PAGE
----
By the end of the Old Testament, via the prophets, we’re waiting for God’s presence to return to a Temple in Jerusalem; an Eden space, in order to dwell with people again and we’re waiting for someone like Abel, or a priest, to come and make a sacrifice God will accept; one who will get us past the Cherubim and re-open access to life in his presence; a human from the line of Serpent-Crushing seed who is not, like Cain, a beastly child of the snake. We’re waiting for someone who might bring us back into life with God; the paradise we lost.
And the New Testament picks up these threads ties them together in the person of Jesus. Luke tells us he’s from this line of seed; he’s the image bearing son of Adam, and Seth (Luke 3:23-38, especially 38). At the climax of the Gospel story Jesus heads towards Jerusalem. John’s called him God’s glory tabernacling in flesh and a walking Temple (John 1:14, 2:19-20). As he approaches Jerusalem, he approaches from the East; from the Mount of Olives (Matthew 21:1). He comes in to the city via the eastern gates and then enters the Temple court — moving from east to west towards the Holy of Holies, and he sets about cleaning up the sacrificial system, because people’s sacrifices — their sin offerings — have been corrupted by those running the temple (Matthew 21:12-13). He enters the Temple to proclaim judgment on the people running it, including the woes he pronounces on the Pharisees who ‘sit in Moses’ seat, who aren’t ‘keeping the Temple’ like Moses’ family, or leading people to God, they’re shutting the door of the kingdom of heaven on them (Matthew 23:13). He calls them a brood of Vipers — serpent children — who imitate Cain, throwing back to both the murder of Abel and of Zechariah the priest between “the altar and the sanctuary,” which is maybe how we should picture the location of both Zechariah’s death in the Temple, and Abel’s death at the gateway to Eden (Matthew 23:33- 23:35).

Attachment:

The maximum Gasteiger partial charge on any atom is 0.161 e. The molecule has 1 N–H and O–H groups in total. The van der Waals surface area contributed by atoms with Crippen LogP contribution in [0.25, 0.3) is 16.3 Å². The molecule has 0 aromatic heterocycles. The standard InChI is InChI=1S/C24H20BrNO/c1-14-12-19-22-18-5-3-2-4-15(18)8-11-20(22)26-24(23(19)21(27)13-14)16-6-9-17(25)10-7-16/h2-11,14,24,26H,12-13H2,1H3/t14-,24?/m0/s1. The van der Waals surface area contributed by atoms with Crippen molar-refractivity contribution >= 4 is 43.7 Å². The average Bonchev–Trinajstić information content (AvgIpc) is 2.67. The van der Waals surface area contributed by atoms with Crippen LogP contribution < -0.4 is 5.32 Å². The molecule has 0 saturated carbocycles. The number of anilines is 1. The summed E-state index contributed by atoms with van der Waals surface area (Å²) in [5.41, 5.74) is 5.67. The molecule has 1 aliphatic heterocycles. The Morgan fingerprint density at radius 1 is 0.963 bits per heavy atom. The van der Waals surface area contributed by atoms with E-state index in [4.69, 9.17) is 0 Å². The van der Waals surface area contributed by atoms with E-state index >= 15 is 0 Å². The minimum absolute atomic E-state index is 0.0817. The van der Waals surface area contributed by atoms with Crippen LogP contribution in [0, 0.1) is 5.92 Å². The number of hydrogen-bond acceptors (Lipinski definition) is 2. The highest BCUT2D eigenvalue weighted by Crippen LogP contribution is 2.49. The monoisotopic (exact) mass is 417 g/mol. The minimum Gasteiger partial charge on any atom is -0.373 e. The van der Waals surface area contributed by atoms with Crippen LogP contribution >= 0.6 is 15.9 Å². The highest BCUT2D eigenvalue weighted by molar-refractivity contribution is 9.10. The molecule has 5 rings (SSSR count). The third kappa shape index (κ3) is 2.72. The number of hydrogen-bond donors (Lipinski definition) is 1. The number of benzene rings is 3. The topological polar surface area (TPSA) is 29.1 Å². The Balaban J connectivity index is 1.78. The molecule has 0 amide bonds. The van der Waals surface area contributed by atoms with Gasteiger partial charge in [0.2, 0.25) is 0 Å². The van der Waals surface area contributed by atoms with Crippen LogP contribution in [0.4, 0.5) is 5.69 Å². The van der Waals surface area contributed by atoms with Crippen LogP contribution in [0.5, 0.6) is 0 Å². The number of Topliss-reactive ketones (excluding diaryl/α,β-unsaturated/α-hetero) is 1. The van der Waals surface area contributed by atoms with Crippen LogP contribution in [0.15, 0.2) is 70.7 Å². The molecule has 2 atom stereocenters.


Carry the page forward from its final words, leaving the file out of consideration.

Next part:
The blood of these innocent people is on the hands of Jerusalem’s leaders because they have become like Cain; like the Serpent; a violent and oppressive people whose city has become like Babylon.
Then he talks about himself as the Son of Man; the true son of Adam; who’s going to come like “lightning from the East” (Matthew 24:27) to give a place in God’s kingdom to those who are blessed by God; a kingdom prepared from the creation of the world (Matthew 24:30). He’s going to enter God’s presence and sit at his right hand (Matthew 26:64), but before he gets there there’ll be more blood on the hands of the humans who take up Cain’s line; the line of the Serpent. Jesus will become like Abel, and like Zechariah; as he’s put on trial the priests are joined by the people of the city baying for blood, and they crucify him.
But Jesus’ arrival in the city, and even his death, is a demonstration of God’s glorious presence returning to Jerusalem to judge the city and its Temple, making access to life with God possible through the sacrifice of a firstborn. So the Temple curtain tears (Matthew 27:50-51); the curtain embroided with Cherubim, separating humans from the Holy place and containing God’s nominal dwelling place on earth (he doesn’t return to dwell in the Holy of Holies in the rebuilt Temple in the Old Testament). This Temple in Jerusalem has been replaced with one that will make people holy, bringing actual atonement so we can come in to God’s presence again.